Student Loan Repayment Calculator
Synopsis: Student loan repayment calculator, includes income based repayments chart, information on cancellation, consolidation, deferment and discharge of student loans. In the U.S. there are three types of student loans, 2 of them are federally subsidized and unsubsidized sponsored by the federal government and the other is private student loans. The Master Promissory Note is an agreement between the lender and the borrower that promises to repay the loan. It is a binding legal contract.
This article contains information on cancellation, consolidation, deferment, and discharge of U.S. student loans.
NOTE: If you wish to calculate your student loan repayments see our calculator and income based repayment chart at the bottom of the article.
Types of Student Loans
In the United States, there are three types of student loans:
Two of them are federally subsidized and unsubsidized sponsored by the federal government and the other type is private student loans.
The unsubsidized program allows students to borrow money with interest accruing during school and subsidized loans allow them to defer interest accrual until they are no longer in school. Student loans may be offered as part of a total financial aid package that may also include grants, scholarships, and/or work study opportunities.
A student loan has some major differences over conventional loans:
- Interest rates higher than most home loans and inability to negotiate. The interest rate on a student loan will generally be at least two percentage points lower than the going market rate for conventional loans, but this will vary.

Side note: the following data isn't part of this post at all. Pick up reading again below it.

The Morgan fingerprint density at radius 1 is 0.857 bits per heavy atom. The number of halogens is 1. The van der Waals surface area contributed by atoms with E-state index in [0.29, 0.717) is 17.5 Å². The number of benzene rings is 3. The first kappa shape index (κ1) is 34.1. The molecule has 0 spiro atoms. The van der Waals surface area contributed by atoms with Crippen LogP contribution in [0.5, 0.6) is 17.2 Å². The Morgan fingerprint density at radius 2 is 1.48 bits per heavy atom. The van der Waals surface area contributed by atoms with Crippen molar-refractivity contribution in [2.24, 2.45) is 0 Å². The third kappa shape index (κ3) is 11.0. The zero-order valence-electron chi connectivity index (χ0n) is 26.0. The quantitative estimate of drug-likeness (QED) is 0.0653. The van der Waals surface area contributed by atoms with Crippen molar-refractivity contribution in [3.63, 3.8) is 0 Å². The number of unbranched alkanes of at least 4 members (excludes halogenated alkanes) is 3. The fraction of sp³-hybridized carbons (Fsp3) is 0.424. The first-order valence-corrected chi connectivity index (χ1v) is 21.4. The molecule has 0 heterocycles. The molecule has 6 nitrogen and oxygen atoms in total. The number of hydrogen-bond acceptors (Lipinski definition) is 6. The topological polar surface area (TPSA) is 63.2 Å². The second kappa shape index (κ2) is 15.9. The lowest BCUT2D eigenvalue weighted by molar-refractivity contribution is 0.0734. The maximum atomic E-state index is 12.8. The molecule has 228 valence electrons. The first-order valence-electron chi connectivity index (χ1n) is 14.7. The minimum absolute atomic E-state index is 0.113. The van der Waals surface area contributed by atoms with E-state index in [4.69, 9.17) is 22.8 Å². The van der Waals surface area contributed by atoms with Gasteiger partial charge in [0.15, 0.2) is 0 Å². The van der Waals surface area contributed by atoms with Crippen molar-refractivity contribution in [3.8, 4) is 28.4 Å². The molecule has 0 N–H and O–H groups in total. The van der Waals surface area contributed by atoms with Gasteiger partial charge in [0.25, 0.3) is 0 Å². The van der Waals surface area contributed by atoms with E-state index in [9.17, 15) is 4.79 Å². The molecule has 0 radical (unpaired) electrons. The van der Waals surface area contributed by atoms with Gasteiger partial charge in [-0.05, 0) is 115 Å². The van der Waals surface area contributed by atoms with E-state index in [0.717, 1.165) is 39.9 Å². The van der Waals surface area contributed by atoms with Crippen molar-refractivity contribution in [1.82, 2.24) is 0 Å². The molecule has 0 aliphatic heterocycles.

- Repayment typically begins anywhere from 6 to 12 months after a student leaves school, regardless of whether or not they complete their degree program. In some cases, repayment begins if course load drops to half time or less, so it is important to check the exact terms and conditions of any student loan.
- The student may have multiple options for extending the repayment period, although an extension of the loan term will likely reduce the monthly payment, it will also increase the amount of total interest paid on the principle balance during the life of the loan. Extension options include extended payment periods offered by the original lender and federal loan consolidation. There are also other extension options including income sensitive repayment plans and hardship deferments. Extensions and consolidation will also add to the principle, many times the unpaid interest and penalties becomes capitalized.
What is a Master Promissory Note?
The Master Promissory Note is an agreement between the lender and the borrower that promises to repay the loan. It is a binding legal contract. Direct student loans can be obtained by filling out the government FAFSA form, and each school will determine eligibility of a student for direct federal loans. In general, you must repay your loan even if you don't graduate, can't find work in your field of study, or are dissatisfied with the education program. However there are some exceptions.
Student Loan Borrower Grace Periods
After you graduate, leave school, or drop below half-time enrollment, you have a period of time before you have to begin repayment. This "grace period" will be:
- 1. Nine months for Federal Perkins Loans.
- 2. Six months for a Federal Stafford Loan (Direct Loan Program or Federal Family Education Loan (FFELSM) Program).
Student Loan Deferment and Forbearance
A deferment is a postponement of payment on a loan, during which interest does not accrue if the loan is subsidized. You may qualify for a deferment while you are:
- Unemployed or meet the rules for economic hardship (limited to 3 years).
- Enrolled at least half time in an eligible postsecondary school or studying full time in a graduate fellowship program or an approved disability rehabilitation program.
- You may also be eligible for a deferment based on qualifying active duty service in the U.S. Armed Forces or National Guard. Refer to the MPN for your loan or contact the Direct Loan Servicing Center for more information about specific qualifications for deferment based on military service.